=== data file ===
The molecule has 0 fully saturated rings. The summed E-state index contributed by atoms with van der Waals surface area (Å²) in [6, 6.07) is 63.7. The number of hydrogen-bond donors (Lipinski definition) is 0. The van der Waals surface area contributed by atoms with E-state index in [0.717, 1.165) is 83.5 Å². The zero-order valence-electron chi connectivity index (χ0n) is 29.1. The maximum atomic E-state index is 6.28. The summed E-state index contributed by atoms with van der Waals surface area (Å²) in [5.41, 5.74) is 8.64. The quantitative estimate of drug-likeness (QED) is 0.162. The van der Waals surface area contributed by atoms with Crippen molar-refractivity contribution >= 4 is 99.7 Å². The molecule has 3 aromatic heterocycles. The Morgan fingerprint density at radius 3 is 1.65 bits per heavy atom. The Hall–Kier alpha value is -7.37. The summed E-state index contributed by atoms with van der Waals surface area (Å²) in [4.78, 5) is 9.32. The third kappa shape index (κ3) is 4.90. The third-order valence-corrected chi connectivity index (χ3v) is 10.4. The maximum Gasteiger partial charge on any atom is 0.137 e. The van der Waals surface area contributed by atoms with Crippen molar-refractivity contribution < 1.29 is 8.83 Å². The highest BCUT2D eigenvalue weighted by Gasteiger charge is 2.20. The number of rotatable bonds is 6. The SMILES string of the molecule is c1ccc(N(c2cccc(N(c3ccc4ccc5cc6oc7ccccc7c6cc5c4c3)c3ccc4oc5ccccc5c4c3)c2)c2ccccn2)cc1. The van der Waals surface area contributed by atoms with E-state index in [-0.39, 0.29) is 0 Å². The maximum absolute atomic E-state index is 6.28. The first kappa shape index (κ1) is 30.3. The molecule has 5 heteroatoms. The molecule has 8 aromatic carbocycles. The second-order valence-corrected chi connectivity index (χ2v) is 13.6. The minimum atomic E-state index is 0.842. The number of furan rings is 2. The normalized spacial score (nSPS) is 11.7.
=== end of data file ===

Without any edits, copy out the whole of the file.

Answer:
The molecule has 0 fully saturated rings. The summed E-state index contributed by atoms with van der Waals surface area (Å²) in [6, 6.07) is 63.7. The number of hydrogen-bond donors (Lipinski definition) is 0. The van der Waals surface area contributed by atoms with E-state index in [0.717, 1.165) is 83.5 Å². The zero-order valence-electron chi connectivity index (χ0n) is 29.1. The maximum atomic E-state index is 6.28. The summed E-state index contributed by atoms with van der Waals surface area (Å²) in [5.41, 5.74) is 8.64. The quantitative estimate of drug-likeness (QED) is 0.162. The van der Waals surface area contributed by atoms with Crippen molar-refractivity contribution >= 4 is 99.7 Å². The molecule has 3 aromatic heterocycles. The Morgan fingerprint density at radius 3 is 1.65 bits per heavy atom. The Hall–Kier alpha value is -7.37. The summed E-state index contributed by atoms with van der Waals surface area (Å²) in [4.78, 5) is 9.32. The third kappa shape index (κ3) is 4.90. The third-order valence-corrected chi connectivity index (χ3v) is 10.4. The maximum Gasteiger partial charge on any atom is 0.137 e. The van der Waals surface area contributed by atoms with Crippen molar-refractivity contribution < 1.29 is 8.83 Å². The highest BCUT2D eigenvalue weighted by Gasteiger charge is 2.20. The number of rotatable bonds is 6. The SMILES string of the molecule is c1ccc(N(c2cccc(N(c3ccc4ccc5cc6oc7ccccc7c6cc5c4c3)c3ccc4oc5ccccc5c4c3)c2)c2ccccn2)cc1. The van der Waals surface area contributed by atoms with E-state index in [-0.39, 0.29) is 0 Å². The maximum absolute atomic E-state index is 6.28. The first kappa shape index (κ1) is 30.3. The molecule has 5 heteroatoms. The molecule has 8 aromatic carbocycles. The second-order valence-corrected chi connectivity index (χ2v) is 13.6. The minimum atomic E-state index is 0.842. The number of furan rings is 2. The normalized spacial score (nSPS) is 11.7.